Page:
An accompanying map shows N.C. sites across the state and whether they’re accessible by plane (airports in Asheville, Charlotte, Greensboro, Raleigh, Wilmington), train (Charlotte, Gastonia, Greensboro-High Point, Raleigh-Durham-Cary, Greenville) and ferry (coastal attractions in Fort Fisher, Pine Knoll Shores, Kill Devil Hills and along the Outer Banks).

It notes that the state’s growing tourism industry is “inherently dependent on the state’s multimodal transportation system, which delivers visitors to destinations across the state. Providing a vision for future transportation that is inclusive of tourism can foster unified policies and objectives that best serve the needs of the state.”

One topic in which the DOT can work with local tourism offices, officials say, is the construction of EV charging stations.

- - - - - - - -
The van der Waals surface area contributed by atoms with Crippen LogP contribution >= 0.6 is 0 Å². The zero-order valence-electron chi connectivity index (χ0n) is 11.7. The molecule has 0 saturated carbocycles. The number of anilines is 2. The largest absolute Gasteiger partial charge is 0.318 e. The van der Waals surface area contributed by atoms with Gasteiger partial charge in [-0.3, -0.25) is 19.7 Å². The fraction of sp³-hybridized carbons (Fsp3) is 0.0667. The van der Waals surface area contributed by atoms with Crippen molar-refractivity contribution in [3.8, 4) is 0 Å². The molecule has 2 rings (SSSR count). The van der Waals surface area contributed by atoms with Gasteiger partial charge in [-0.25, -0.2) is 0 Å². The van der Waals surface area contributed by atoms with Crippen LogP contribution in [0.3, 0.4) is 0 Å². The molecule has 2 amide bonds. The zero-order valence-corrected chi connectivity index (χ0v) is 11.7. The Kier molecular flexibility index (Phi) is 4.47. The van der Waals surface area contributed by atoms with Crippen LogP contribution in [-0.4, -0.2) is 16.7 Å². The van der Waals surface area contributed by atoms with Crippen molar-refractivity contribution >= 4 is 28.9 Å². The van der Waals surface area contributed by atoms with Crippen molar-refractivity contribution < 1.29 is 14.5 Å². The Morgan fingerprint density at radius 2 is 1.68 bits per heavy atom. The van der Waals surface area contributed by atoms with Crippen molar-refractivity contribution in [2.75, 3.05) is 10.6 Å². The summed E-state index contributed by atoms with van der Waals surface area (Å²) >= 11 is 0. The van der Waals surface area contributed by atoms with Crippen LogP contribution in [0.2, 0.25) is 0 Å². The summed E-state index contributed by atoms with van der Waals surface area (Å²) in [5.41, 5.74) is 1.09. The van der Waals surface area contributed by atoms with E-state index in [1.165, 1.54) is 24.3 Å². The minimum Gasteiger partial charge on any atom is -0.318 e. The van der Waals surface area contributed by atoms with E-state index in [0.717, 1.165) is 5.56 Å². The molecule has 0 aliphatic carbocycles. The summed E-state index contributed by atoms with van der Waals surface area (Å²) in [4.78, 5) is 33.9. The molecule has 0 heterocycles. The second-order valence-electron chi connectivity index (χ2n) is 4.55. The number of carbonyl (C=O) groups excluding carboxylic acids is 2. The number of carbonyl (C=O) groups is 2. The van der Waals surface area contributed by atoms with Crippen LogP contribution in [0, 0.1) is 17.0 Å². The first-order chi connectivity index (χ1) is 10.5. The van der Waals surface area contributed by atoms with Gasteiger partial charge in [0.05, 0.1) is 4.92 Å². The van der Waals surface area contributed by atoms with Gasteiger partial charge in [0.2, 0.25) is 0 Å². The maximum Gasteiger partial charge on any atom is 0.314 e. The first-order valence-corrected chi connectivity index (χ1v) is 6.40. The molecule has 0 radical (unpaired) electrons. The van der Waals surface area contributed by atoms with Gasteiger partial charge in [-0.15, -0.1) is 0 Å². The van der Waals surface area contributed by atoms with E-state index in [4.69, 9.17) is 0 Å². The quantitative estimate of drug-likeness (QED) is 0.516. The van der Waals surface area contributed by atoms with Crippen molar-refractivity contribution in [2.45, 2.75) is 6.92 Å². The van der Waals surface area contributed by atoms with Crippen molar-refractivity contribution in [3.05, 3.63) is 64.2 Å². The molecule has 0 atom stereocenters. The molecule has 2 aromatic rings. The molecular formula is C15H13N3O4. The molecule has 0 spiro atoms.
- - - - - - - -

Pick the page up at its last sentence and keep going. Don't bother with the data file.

The 1,300-acre U.S. National Whitewater Center 12 miles west of Charlotte has rafting, rope courses and 50 miles of trails for mountain bikes and hiking.

“On average about 85 to 90% of our visitors are traveling to and within the state for leisure purposes, and the majority of them drive to the state,” says Marlise Taylor, VisitNC’s director of tourism research. “Recent research tells us that travelers interested in North Carolina find unique identity and sense of place important when choosing a destination. Beautiful scenery continues to be the most influential vacation motivator for these travelers.”

Where do travelers stay?

“Probably the biggest change we’re seeing post-COVID is that short-term rentals have become a huge force in the industry,” Tuttle says. “They’ve always been important in the mountains and on the coast, but they have grown across-the-board as many people experienced them for the first time during COVID. And it doesn’t look like they are slowing down.”